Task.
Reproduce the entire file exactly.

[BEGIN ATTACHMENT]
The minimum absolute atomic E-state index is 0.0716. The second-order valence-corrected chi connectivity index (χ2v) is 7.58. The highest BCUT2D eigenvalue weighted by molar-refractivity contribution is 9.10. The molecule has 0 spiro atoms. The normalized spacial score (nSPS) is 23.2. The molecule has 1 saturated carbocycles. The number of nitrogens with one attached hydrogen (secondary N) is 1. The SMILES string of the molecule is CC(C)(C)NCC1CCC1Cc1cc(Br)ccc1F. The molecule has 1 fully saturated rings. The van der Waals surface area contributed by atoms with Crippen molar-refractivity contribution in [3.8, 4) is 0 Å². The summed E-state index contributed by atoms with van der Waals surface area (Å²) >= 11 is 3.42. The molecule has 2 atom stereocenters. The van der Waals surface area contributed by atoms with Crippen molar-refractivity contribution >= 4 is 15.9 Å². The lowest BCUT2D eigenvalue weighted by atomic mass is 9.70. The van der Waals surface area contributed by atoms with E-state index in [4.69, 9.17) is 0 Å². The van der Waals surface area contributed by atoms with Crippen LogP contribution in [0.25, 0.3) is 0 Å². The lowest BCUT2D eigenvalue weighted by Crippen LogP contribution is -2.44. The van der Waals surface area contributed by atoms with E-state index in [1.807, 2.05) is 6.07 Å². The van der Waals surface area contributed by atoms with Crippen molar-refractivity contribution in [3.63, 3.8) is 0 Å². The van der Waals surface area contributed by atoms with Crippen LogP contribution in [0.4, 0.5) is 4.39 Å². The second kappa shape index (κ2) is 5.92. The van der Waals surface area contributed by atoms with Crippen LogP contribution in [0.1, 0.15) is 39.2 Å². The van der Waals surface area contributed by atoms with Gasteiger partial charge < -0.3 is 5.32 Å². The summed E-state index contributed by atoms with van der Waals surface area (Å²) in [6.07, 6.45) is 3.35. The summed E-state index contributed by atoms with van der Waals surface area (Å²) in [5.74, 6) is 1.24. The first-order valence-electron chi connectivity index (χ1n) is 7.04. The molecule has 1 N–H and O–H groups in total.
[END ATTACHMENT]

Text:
The minimum absolute atomic E-state index is 0.0716. The second-order valence-corrected chi connectivity index (χ2v) is 7.58. The highest BCUT2D eigenvalue weighted by molar-refractivity contribution is 9.10. The molecule has 0 spiro atoms. The normalized spacial score (nSPS) is 23.2. The molecule has 1 saturated carbocycles. The number of nitrogens with one attached hydrogen (secondary N) is 1. The SMILES string of the molecule is CC(C)(C)NCC1CCC1Cc1cc(Br)ccc1F. The molecule has 1 fully saturated rings. The van der Waals surface area contributed by atoms with Crippen molar-refractivity contribution in [3.8, 4) is 0 Å². The summed E-state index contributed by atoms with van der Waals surface area (Å²) >= 11 is 3.42. The molecule has 2 atom stereocenters. The van der Waals surface area contributed by atoms with Crippen molar-refractivity contribution >= 4 is 15.9 Å². The lowest BCUT2D eigenvalue weighted by atomic mass is 9.70. The van der Waals surface area contributed by atoms with E-state index in [4.69, 9.17) is 0 Å². The van der Waals surface area contributed by atoms with Crippen LogP contribution in [0.25, 0.3) is 0 Å². The lowest BCUT2D eigenvalue weighted by Crippen LogP contribution is -2.44. The van der Waals surface area contributed by atoms with E-state index in [1.807, 2.05) is 6.07 Å². The van der Waals surface area contributed by atoms with Crippen molar-refractivity contribution in [3.63, 3.8) is 0 Å². The van der Waals surface area contributed by atoms with Crippen LogP contribution in [0.4, 0.5) is 4.39 Å². The second kappa shape index (κ2) is 5.92. The van der Waals surface area contributed by atoms with Crippen LogP contribution in [0.1, 0.15) is 39.2 Å². The van der Waals surface area contributed by atoms with Gasteiger partial charge < -0.3 is 5.32 Å². The summed E-state index contributed by atoms with van der Waals surface area (Å²) in [6.07, 6.45) is 3.35. The summed E-state index contributed by atoms with van der Waals surface area (Å²) in [5.74, 6) is 1.24. The first-order valence-electron chi connectivity index (χ1n) is 7.04. The molecule has 1 N–H and O–H groups in total.